- Avoid Types Too Big
- Avoid Types With Too Many Methods
- Avoid Types With Too Many Fields
- Avoid Methods That Are Too Big and Too Complex
- Avoid Methods With Too Many Parameters
- Avoid Methods With Too Many Local Variables
Additionally you can write custom rules to identify classes that obviously have more than a single responsibility. For example you can get inspiration from these 2 default rules that match classes that are mixing User Interface and Database access:
Finally the NDepend search by coupling tool allows you to review which namespaces and types are used by each type.
The Open-Close Principle (OCP)
This principle states:
Modules should be open for extension and closed for modification.
This is the short definition of the principles, here is the orginal definition:
- A module will be said to be open if it is still available for extension. For example, it should be possible to add fields to the data structures it contains, or new elements to the set of functions it performs.
- A module will be said to be closed if it is available for use by other modules. This assumes that the module has been given a well-defined, stable description (the interface in the sense of information hiding)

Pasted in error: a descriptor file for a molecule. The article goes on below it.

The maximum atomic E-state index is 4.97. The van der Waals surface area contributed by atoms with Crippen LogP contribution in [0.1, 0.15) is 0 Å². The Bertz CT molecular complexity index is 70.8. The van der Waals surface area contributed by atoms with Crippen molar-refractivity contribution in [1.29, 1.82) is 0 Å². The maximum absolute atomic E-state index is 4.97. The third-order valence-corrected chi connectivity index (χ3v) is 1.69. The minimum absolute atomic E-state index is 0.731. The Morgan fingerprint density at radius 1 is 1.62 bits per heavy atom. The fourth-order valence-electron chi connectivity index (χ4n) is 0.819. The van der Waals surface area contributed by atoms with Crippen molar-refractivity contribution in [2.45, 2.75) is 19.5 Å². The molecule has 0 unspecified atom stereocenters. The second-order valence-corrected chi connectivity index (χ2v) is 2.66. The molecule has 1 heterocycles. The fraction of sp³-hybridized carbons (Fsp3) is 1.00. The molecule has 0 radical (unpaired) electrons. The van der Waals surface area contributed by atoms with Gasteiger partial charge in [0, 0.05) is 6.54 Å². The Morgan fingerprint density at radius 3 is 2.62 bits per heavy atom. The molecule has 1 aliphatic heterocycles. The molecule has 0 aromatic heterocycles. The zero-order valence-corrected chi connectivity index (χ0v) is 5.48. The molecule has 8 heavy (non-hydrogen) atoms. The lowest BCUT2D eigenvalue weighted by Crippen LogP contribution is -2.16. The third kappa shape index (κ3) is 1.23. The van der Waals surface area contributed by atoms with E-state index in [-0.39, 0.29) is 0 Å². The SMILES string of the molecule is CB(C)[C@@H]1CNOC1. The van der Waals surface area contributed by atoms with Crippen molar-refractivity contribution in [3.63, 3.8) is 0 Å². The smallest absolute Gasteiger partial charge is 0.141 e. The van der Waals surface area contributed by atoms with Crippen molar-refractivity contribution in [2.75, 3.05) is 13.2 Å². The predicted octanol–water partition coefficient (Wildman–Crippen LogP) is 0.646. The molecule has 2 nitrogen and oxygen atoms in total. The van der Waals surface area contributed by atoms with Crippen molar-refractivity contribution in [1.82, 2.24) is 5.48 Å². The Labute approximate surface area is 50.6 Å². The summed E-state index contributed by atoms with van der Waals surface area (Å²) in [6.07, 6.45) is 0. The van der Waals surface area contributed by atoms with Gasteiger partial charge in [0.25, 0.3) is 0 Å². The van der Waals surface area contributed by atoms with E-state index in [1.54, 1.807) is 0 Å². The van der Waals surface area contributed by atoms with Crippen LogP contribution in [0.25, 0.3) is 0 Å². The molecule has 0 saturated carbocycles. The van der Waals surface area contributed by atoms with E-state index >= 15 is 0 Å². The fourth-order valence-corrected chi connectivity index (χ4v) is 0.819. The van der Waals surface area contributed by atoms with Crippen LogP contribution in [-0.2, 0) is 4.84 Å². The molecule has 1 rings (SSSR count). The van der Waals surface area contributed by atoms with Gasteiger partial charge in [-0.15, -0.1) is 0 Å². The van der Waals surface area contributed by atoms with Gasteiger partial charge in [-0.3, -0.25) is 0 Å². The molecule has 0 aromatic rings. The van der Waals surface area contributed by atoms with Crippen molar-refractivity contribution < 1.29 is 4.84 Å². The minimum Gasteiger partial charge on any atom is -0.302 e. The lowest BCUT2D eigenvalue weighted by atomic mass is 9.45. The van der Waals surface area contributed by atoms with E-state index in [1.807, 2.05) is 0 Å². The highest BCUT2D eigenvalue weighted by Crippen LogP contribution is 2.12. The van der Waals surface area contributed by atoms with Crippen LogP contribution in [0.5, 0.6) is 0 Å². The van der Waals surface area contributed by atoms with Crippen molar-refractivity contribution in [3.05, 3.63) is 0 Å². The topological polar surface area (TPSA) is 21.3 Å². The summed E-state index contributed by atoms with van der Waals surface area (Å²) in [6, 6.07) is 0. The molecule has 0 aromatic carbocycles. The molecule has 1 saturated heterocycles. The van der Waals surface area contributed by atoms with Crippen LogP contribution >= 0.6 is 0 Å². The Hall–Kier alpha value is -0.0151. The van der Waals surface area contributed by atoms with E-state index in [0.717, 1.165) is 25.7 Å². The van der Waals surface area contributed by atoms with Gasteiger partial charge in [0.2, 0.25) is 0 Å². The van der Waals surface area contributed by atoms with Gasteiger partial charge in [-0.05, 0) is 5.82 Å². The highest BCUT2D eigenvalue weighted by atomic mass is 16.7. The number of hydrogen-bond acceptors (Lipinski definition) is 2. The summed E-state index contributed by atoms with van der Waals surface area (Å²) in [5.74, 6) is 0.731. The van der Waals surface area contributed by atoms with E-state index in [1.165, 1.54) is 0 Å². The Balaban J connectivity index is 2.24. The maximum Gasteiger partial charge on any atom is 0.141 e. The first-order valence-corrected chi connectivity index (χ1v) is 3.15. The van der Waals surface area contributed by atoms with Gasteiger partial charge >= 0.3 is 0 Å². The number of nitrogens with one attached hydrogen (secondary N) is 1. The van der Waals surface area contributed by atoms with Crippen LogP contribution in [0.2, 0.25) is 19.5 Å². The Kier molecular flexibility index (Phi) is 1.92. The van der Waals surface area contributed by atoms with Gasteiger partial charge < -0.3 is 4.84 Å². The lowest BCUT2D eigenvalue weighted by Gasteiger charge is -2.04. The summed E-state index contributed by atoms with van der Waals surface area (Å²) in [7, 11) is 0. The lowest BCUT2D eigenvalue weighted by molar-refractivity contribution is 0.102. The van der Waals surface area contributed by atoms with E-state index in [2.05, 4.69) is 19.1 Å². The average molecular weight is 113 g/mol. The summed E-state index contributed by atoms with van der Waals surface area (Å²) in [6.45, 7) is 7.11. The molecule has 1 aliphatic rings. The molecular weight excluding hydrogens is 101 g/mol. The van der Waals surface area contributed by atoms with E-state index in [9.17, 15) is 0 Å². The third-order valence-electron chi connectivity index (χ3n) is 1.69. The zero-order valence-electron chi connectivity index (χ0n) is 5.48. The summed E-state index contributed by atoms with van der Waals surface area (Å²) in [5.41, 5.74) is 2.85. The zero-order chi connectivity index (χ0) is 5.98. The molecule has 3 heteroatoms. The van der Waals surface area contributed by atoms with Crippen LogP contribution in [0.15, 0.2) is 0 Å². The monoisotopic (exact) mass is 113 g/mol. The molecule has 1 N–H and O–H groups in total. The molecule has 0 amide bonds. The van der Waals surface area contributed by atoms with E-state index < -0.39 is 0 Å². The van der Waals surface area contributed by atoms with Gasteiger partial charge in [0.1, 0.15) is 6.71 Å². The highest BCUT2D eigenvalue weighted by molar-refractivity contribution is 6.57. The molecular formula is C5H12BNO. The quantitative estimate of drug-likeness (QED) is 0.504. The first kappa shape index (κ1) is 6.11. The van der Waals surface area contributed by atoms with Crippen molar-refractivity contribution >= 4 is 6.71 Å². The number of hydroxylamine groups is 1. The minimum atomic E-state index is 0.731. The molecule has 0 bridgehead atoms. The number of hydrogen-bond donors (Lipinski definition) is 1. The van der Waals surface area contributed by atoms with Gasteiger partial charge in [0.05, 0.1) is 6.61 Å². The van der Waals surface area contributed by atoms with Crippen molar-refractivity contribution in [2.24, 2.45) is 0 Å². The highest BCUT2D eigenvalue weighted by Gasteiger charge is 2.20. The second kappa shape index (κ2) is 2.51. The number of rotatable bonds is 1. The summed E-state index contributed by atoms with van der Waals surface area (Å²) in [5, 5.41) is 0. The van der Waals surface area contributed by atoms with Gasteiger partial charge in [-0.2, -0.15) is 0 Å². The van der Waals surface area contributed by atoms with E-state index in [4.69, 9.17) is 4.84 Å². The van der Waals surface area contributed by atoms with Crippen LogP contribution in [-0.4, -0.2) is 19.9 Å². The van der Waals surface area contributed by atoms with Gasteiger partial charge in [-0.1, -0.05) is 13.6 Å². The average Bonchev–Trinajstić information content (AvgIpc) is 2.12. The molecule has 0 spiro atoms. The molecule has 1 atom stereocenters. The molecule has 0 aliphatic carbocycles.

There are 2 ideas here:
- The open idea means that adding a subclass to a base-class, or adding a new class that implements an interface, should not cause the base-class or the interface to change. Clearly each violation of the NDepend rule Base class should not use derivatives is a violation of this principle.
- The close idea means that you should be confident that the surface of the base type (base-class or interface) visible from the derived classes won't be modified in the future. Maybe will come a day when some Artificial Intelligence might offer some realistic advices on that point but nowadays this really requires a human analysis of the design. With NDepend it is possible to write a a rule to detect that the interface presented to derived classes doesn't change since the baseline with inspiration from the rule API Breaking Changes: Methods. But in the real world changes just happen and the noise ratio of such rule would be too high.